Is California vulnerable to a New Orleans-style levee break?
“The land in the Sacramento-San Joaquin Delta, where California’s two great rivers drain into San Francisco Bay, lies as much as 20 feet below sea level,” warns Jane Wolff, author of Delta Primer: A Field Guide to the California Delta (2003). “If the levees that protect the region fail, we will lose valuable farmland, a unique ecological system and the centerpiece of the state’s water-supply system.”
Wolff — assistant professor of landscape and urban design in the Sam Fox School of Design & Visual Arts at Washington University in St. Louis — points out that New Orleans wasn’t always below sea level, but actually subsided as levees altered the Mississippi River’s natural floodplains.
Similarly, when Congress opened the California Delta to agricultural reclamation in 1850, the land lay slightly higher than the ordinary level of the rivers that ran through it. Yet as the marshy ground was drained and cultivated, and as farmers built low levees to stop seasonal flooding, the land began to subside at the rate of several inches a year. Raising levees higher only compounded the problem by limiting water’s access to the floodplain.
“Sediment was deposited on the bottom of the channels instead of on the floodplain,” Wolff explains. “Soon river levels were elevated even during the dry season. Flooding became a constant hazard.”
More recently, urbanization in the Bay Area and Central Valley has dramatically expanded residential development at the delta’s edges. Ironically, the highly engineered levees now surrounding these new neighborhoods actually increase the chances that older, weaker levees nearby will fail.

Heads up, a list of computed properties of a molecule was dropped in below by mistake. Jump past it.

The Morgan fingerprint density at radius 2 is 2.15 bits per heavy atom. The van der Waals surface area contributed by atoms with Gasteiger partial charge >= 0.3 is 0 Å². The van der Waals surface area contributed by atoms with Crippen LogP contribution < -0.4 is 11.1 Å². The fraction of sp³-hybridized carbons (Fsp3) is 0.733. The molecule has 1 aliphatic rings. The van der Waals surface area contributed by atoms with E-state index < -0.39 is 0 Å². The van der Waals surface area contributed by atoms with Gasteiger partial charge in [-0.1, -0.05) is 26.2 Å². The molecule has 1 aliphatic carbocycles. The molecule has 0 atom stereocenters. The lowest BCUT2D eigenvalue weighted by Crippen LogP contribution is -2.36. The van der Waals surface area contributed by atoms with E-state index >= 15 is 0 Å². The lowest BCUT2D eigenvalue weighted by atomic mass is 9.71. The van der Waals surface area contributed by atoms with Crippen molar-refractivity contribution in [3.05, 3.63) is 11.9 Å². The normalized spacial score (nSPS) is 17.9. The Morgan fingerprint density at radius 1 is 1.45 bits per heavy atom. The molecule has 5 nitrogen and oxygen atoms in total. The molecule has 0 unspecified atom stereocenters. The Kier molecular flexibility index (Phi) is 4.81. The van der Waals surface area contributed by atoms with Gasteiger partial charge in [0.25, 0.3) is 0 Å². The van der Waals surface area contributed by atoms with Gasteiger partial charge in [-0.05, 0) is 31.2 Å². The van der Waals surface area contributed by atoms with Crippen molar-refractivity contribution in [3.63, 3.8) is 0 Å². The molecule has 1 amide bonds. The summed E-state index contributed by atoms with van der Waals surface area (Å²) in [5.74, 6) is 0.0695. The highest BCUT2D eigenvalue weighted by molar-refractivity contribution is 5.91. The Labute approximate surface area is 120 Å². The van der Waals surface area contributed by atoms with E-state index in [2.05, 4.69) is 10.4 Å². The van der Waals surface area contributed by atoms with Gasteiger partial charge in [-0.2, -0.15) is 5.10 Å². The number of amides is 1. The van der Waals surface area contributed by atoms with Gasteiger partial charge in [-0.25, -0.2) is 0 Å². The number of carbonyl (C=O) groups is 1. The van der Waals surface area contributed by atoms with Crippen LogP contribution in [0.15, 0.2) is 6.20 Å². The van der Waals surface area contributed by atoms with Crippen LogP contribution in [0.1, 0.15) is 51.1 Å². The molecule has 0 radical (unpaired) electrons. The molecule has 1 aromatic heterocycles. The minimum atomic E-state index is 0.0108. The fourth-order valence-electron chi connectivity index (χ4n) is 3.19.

“The situation is not so different from New Orleans,” Wolff summarizes. “There’s a river delta in which land has subsided. The subsided land is protected by levees. The levees are old and weren’t engineered for the circumstances they now face, so they could break.”
The state’s Department of Water Resources estimates the cost of shoring up the system to be about $4 billion, a figure that includes repairs to existing levees as well as other measures related to flood control.
Yet a breach on the scale of that in New Orleans would prove catastrophic for California — the world’s sixth-largest economy, home to approximately 10 percent of the U.S. population — and thus for the nation as a whole. In addition to property destruction, it would allow salt water from San Francisco Bay to migrate upstream, contaminating the water supply for much of Southern California, including major cities such as Los Angeles and San Diego. Meanwhile, the ecology of the delta would be irrevocably changed.
Wolff recommends three courses of action to state and federal governments:
Bolster the levee system. The delta’s levees serve statewide and national interests and require support at those levels. The maintenance burden should be transferred from local farmers to taxpayers.
Regulate development. Allowing urbanization in areas subject to flooding simply puts people in harm’s way. Low-lying land should remain agricultural or be treated as floodplain and wildlife habitat.
Balance current uses. Protecting the public water supply is essential, but farmers and environmental advocates also have legitimate claims. Models such as the Yolo Bypass — which combines private land ownership with strict public regulation — demonstrate that cooperation is possible and mutually beneficial.
“The landscape needs to be reconsidered as an essential piece of infrastructure, like the highway system or the electrical grid,” Wolff concludes. “And the public needs to take responsibility for its future.”